# What is the smallest 3D rotation to make the axes line up

A 3x3 rotation matrix is considered axis-aligned if it consists of only 1, -1, and 0. Given an arbitrary rotation matrix, what is the smallest rotation required to make it axis-aligned?

For example, given

$$R=\begin{pmatrix} 0.0281568 & 0.8752862 & 0.4827849\\ 0.9936430 & 0.0281568 & -0.1089990\\ -0.1089990 & 0.4827849 & -0.8689292 \end{pmatrix}$$

The best I can think of is to try to get R closer to identity by permuting and negating the rows, and then compute the angle from identity (by converting to axis-angle form).

So in the example I would multiply R by

$$R'= \begin{pmatrix} 0 & 1 & 0 \\ 1 & 0 & 0 \\ 0 & 0 & -1 \end{pmatrix} * R$$

and R' is about 30 degrees away from identity, so the answer is 30.

My method to compute the permutation is rather adhoc. Is there an better way?

It appears that the general solution will require searching. There are 24 possible 3x3 axis-aligned rotations. You could just compute the angle from R to each of these and choose the minimum.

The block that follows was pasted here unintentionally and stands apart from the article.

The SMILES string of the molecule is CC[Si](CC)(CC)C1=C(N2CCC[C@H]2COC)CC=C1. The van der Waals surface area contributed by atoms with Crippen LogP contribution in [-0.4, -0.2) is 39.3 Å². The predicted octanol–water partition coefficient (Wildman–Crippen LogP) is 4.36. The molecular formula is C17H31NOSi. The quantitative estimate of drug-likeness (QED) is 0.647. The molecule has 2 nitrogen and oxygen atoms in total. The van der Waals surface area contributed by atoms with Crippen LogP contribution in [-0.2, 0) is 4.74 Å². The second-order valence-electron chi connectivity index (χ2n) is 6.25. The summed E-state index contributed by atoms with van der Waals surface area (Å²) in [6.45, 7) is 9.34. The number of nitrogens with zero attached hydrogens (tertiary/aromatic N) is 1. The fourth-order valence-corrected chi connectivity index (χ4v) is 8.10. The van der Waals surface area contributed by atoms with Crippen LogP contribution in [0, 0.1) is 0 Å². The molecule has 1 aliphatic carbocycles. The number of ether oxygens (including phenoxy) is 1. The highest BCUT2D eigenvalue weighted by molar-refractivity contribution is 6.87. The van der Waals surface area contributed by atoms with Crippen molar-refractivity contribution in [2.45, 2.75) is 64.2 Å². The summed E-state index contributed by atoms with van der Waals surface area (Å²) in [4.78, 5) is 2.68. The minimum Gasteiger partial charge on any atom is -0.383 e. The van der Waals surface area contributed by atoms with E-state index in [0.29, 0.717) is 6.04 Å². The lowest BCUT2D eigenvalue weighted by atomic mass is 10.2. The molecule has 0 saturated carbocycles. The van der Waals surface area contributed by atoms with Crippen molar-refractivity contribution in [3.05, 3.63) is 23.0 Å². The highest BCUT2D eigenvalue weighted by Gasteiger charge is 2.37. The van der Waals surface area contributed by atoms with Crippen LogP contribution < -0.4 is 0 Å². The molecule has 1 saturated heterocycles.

For efficiency, you could reduce the set of possibilities from 24 down to 3 as follows. Add the columns of R together to get the vector m. The signs of the components of m tells you the octant of m and hence the octant that is nearest to R. Each octant has 3 axis-aligned matrices, so you only have to test the angle from R to each of these 3 and choose the minimum. I'm pretty sure the minimum solution will never cause the middle vector, m, to change to a different octant. But I can't prove it.

In the example, the sum of columns is approx $$[1.4, 0.9, -0.5]$$ so the octant is (+ + -). The three axis-aligned rotations in that octant are:

$$I_1 = \begin{pmatrix} 0 & 1 & 0 \\ 1 & 0 & 0 \\ 0 & 0 & -1 \end{pmatrix}$$

$$I_2 = \begin{pmatrix} 0 & 0 & -1 \\ 0 & 1 & 0 \\ 1 & 0 & 0 \end{pmatrix}$$ $$I_3 = \begin{pmatrix} 1 & 0 & 0 \\ 0 & 0 & -1 \\ 0 & 1 & 0 \end{pmatrix}$$ Find the angle from R to each of these (using $$R' = I_i^T R$$), and choose the smallest. In this example, it is pretty obvious that $$I_1$$ will be the winner, but another example may be less obvious.

There is a unique matrix that will rotate the three axes of an arbitrary rotation matrix into standard position. And that matrix is just the transpose of the given matrix, because

$$R^T R = I$$